While both deaths were tragic and avoidable, the Gammage murder was the epitome of why African-Americans are protesting in the streets some 25 years after the passing of the 31-year-old budding entrepreneur. Gammage was driving his cousin’s Jaguar in a mostly-White portion of the region around 2 am in a possible “driving while Black” incident. A traffic stop stemming over an expired Florida license plate registration (i.e., this traffic stop was in the Pittsburgh, PA metropolitan area) resulted in 5 police officers coming to the scene to address this potential moving violation by the driver – the 5’ 7”, 165-pound Gammage. Eventually, Gammage died of “…asphyxiation due to pressure applied to the chest and neck…” as a result of being pressed to the ground after being beaten by police.
A native of the State of New York, Jonny was acknowledged by all as a rising young man as a kind young man, gentle, thoughtful, and non-assuming. His dying words were to a police officer he had just met and apparently spoke professionally with before the incident turned tragic: “Keith, Keith, I’m 31. I’m only 31.”
(Keith Henderson, one of the officers on the scene, eventually became a witness for the prosecution in the subsequent trials against the other officers.)
Jonny’s cousin was a starting defensive end for the Steelers at the time. Seals played through the pain, as did the team, making it to Super Bowl XXX after a miraculous comeback in the AFC Championship Game at Pittsburgh’s Three Rivers Stadium. Seals’ teammates Rod Woodson overcome a horrific knee injury to play in the Super Bowl. The team made the most out of a tragedy that impacted their team into a 3-4 start before making the world’s most famous sporting event. Uniting and healing through the multi-layered pains around the Gammage tragedy symbolized everything that we need to remember and work through as a nation now. As well, Jonny was a part of the inner circle of the Steelers family, part of the larger Steelers Nation.
And yet, perhaps the failure in overlooking Jonny or the decision to not pick him highlights the woes of 2020, from our collective fogginess in making the best choices to making the clearest case for our social causes and political support. Concerning police misconduct against African-Americans – from Rose’s failure to receive the innocent-until-proven-guilty treatment that others in America receive in the midst of shootings and crimes to the overreactive actions towards respectful citizens such as Gammage and the late Philando Castile – there are simply too many incidents to remember, account for, or highlight within any one period. Sometimes, there are too many to even highlight respectfully within one news cycle. That notion alone highlights the continued need for appropriate activism, social change, and legislative reform. Yet, if even in the most egregious cases, those impacted directly are hardened to the realities that Black men face regularly in these interactions with the police to the point where the pain and memory subside over time – to the point where a Black member of the Steeler family is not selected over one of the most current cases – what does it say about the nation’s ability to keep focus on the issues regarding this discrimination and not delve into details, “what-about-isms”, and tribal rhetoric?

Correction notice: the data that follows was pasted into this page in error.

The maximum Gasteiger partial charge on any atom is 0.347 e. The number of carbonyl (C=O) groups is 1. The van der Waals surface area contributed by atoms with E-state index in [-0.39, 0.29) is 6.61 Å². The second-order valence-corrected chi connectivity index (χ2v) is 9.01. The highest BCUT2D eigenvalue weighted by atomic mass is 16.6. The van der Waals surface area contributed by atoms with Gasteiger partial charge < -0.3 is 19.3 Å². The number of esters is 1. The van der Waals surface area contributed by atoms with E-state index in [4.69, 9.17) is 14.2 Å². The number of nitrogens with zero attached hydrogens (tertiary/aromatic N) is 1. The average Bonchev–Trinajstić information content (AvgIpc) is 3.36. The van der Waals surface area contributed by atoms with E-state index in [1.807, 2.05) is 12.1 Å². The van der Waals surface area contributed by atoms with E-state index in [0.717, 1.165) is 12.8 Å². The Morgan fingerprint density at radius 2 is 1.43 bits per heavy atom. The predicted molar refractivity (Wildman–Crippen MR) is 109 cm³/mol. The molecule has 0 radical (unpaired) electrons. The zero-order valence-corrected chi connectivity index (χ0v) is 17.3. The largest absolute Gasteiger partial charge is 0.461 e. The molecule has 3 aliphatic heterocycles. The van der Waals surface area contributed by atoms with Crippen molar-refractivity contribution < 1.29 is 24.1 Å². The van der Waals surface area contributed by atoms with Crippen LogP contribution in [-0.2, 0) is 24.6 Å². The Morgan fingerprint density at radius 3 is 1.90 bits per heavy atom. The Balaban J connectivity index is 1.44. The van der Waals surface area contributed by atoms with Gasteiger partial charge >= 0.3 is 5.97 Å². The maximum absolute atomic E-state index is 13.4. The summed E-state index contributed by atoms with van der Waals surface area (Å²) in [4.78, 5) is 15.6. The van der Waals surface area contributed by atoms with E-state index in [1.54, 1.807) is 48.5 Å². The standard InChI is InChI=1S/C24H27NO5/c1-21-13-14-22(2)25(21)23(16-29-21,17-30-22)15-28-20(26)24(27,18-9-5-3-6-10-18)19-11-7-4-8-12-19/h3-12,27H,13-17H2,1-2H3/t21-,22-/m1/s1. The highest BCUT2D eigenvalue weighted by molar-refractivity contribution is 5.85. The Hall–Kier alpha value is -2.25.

The Steelers – usually wise and mostly classy – could have highlighted a forgotten-about case that illustrated all that we need to remember about how much work we need to do on race in America. Instead, in the fog of our COVID-driven 2020, they fumbled the chance to show us the way to get closer to our team goals as a nation on issues of race.
Why not Jonny Gammage? It was an easy choice.